Although, academic research studies have majored on modern portfolio theory, Minimum variance optimization procedures are widely used in practice. Many investment firms and investors prepare their investment strategies basing on minimum variance techniques. Studies have established that mean variance optimization performs better on out of –sample procedures compared to other techniques. Also, most modern portfolio theory critics do not criticize minimum variance techniques since it is independent of forecasts of expected returns, a common cause of estimation errors. Minimum variance portfolio estimation is only dependent on risk parameters that can be modelled and estimated using econometric techniques (Bjork, Murgoci & Zhou, 2014). The estimates of returns are not required while predicting minimum variance portfolios.

Mean-variance portfolios have less risk since they are highly diversified. The variance is the measure of risk. Therefore, when the variance is minimized, the overall risk of the portfolio declines. Unsystematic risk is uncertainty occurring as a result of the characteristics of a specific firm or industry. Selecting investments from a single market increases the overall risk of the investment. The concept of diversification enables investors to create portfolios from combining assets from different industries such that a loss from one asset is offset by a profit in the other investment (Pedersen & Peskir, 2017). Correlation is used to measure the degree of relationship between two securities such that assets which are least correlated are preferred. Normally, minimum variance portfolios rest near the efficient frontier. Sharpe ratio is the quotient of excess return and standard deviation. It gives the risk-adjusted return of a portfolio. Portfolios with higher Sharpe’s ratio is more desirable to investors because it has higher excess return. The benefit of optimized portfolio diversification is lower volatility and relatively lower losses in case of market corrections. They are therefore attractive to many risk averse market participants.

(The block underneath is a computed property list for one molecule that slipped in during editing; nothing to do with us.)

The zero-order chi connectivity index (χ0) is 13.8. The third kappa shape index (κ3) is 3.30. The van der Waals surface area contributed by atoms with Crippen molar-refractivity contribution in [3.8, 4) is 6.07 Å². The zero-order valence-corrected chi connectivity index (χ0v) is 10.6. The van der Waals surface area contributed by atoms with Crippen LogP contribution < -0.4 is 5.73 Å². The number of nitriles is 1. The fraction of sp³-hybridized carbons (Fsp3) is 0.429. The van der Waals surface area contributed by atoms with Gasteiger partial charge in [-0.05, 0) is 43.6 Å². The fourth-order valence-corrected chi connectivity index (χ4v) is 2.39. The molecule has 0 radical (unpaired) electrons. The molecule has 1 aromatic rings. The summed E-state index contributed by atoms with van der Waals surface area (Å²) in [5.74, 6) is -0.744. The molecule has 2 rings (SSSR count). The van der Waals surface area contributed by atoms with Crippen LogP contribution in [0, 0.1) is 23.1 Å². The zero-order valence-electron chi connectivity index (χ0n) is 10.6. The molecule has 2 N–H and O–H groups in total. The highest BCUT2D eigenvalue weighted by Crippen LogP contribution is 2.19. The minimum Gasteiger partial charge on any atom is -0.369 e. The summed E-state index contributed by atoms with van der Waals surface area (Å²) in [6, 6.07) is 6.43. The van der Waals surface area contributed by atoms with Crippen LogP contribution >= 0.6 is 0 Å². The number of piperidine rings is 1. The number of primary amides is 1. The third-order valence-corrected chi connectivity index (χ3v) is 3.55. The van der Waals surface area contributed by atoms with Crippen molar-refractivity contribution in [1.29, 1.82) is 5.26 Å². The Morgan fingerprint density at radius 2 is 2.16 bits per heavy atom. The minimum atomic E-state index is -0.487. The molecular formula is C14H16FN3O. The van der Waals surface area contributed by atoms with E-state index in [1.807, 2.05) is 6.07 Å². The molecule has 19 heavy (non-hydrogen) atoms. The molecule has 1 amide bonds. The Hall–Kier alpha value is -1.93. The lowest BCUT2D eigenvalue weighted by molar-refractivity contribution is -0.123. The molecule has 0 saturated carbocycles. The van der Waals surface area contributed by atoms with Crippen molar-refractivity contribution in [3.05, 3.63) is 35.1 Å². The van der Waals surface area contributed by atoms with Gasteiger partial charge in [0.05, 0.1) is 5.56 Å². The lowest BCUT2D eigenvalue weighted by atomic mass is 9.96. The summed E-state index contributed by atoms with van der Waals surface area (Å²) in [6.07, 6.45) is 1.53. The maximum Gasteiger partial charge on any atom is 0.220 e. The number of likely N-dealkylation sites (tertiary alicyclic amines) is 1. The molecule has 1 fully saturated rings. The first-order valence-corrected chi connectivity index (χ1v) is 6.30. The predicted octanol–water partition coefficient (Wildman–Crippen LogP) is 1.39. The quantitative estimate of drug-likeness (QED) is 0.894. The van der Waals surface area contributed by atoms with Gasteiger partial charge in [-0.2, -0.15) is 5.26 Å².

Minimum-variance portfolios yield high returns. The risk-return trade off theory states that risk and return are directly proportional. Also, according to modern portfolio theory, securities with lower volatilities yield higher average returns. Higher returns are associated with higher risk although, the creation of a minimum-variance portfolio ensures that higher returns are obtained at relatively lower risk levels. Investors select investments depending on their risk tolerance levels such that investors with high risk appetite invest in highly risky ventures with the expectation of securing high returns.

The SML basically illustrates association between risk and return of securities. The CAPM equation calculates expected return from investments. Higher beta value demotes a higher risk which results to a higher expected return. The CAPM relationship is not only true for individual assets but also, for portfolio of assets. The CAPM formula for required return of an investment is represent;

E (r_{i}) = R_{f }+ βi (E (r_{m})- (R_{f })

Where;

E (r_{i}) is the required return of the asset i

R_{f} is the risk- free rate of return

βi is the beta of asset i

r_{m }is the return of the market

CAPM assumes that, investors eliminate unsystematic risk of their holdings through diversification. The theory also assumes that, investors have a standardized holding period for their assets. Also, market participants can borrow and lend capital at the prevailing risk free rate of interest determined by interest on government bonds. Most finance scholars and practitioners believe that CAPM is one of the most notable discoveries in the finance industry. In the CAPM model, expected return is the dependent variable that is predicted by the security beta and risk of the market. The market is assumed to be efficient such that, all market participants have full information on available security market prices. The theory argues that, systematic risk is the major determinant of expected return.

The required portfolio return of an individual security can be obtained from the CAPM formula. However, the dividend discount approach, and Weighted Average Cost of Capital techniques can also be used to calculate required rate of return. CAPM takes in to consideration systematic risk and disregards unsystematic risk. This conforms to the reality in practice where investors create diversified portfolios from which unsystematic risk has been eliminated (Sharpe & Litterman, 2014). The dividend capitalization model considers systematic risk in relation to the market unlike CAPM which explicitly considers systematic risk.